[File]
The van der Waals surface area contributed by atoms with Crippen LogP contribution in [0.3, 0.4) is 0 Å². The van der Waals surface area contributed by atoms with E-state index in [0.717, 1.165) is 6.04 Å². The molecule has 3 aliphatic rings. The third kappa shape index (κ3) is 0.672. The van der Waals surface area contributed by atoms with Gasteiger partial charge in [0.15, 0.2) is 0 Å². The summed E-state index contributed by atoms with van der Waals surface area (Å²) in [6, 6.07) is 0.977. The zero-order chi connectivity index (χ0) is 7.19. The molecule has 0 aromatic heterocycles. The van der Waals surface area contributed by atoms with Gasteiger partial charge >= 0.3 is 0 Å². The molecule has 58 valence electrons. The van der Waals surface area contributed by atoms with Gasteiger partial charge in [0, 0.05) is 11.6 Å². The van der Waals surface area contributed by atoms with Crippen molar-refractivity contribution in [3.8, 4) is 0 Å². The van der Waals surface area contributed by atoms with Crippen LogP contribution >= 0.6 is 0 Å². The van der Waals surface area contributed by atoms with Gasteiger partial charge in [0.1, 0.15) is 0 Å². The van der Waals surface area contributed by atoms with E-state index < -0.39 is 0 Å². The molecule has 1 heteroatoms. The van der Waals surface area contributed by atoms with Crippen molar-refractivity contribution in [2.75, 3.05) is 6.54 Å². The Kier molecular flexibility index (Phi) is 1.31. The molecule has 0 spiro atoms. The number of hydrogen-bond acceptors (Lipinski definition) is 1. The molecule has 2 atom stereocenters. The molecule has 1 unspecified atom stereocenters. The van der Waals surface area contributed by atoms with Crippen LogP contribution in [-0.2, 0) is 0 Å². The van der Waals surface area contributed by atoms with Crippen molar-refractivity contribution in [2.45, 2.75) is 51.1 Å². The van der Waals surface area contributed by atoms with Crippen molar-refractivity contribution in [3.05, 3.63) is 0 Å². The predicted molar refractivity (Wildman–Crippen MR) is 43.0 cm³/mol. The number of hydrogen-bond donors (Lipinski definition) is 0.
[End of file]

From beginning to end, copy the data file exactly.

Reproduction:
The van der Waals surface area contributed by atoms with Crippen LogP contribution in [0.3, 0.4) is 0 Å². The van der Waals surface area contributed by atoms with E-state index in [0.717, 1.165) is 6.04 Å². The molecule has 3 aliphatic rings. The third kappa shape index (κ3) is 0.672. The van der Waals surface area contributed by atoms with Gasteiger partial charge in [0.15, 0.2) is 0 Å². The summed E-state index contributed by atoms with van der Waals surface area (Å²) in [6, 6.07) is 0.977. The zero-order chi connectivity index (χ0) is 7.19. The molecule has 0 aromatic heterocycles. The van der Waals surface area contributed by atoms with Gasteiger partial charge >= 0.3 is 0 Å². The molecule has 58 valence electrons. The van der Waals surface area contributed by atoms with Gasteiger partial charge in [0, 0.05) is 11.6 Å². The van der Waals surface area contributed by atoms with Crippen molar-refractivity contribution in [3.8, 4) is 0 Å². The van der Waals surface area contributed by atoms with Crippen LogP contribution >= 0.6 is 0 Å². The van der Waals surface area contributed by atoms with Gasteiger partial charge in [0.1, 0.15) is 0 Å². The van der Waals surface area contributed by atoms with E-state index < -0.39 is 0 Å². The molecule has 1 heteroatoms. The van der Waals surface area contributed by atoms with Crippen molar-refractivity contribution in [2.75, 3.05) is 6.54 Å². The Kier molecular flexibility index (Phi) is 1.31. The molecule has 0 spiro atoms. The number of hydrogen-bond acceptors (Lipinski definition) is 1. The molecule has 2 atom stereocenters. The molecule has 1 unspecified atom stereocenters. The van der Waals surface area contributed by atoms with Crippen LogP contribution in [-0.2, 0) is 0 Å². The van der Waals surface area contributed by atoms with Crippen molar-refractivity contribution in [2.45, 2.75) is 51.1 Å². The van der Waals surface area contributed by atoms with Crippen molar-refractivity contribution in [3.05, 3.63) is 0 Å². The predicted molar refractivity (Wildman–Crippen MR) is 43.0 cm³/mol. The number of hydrogen-bond donors (Lipinski definition) is 0.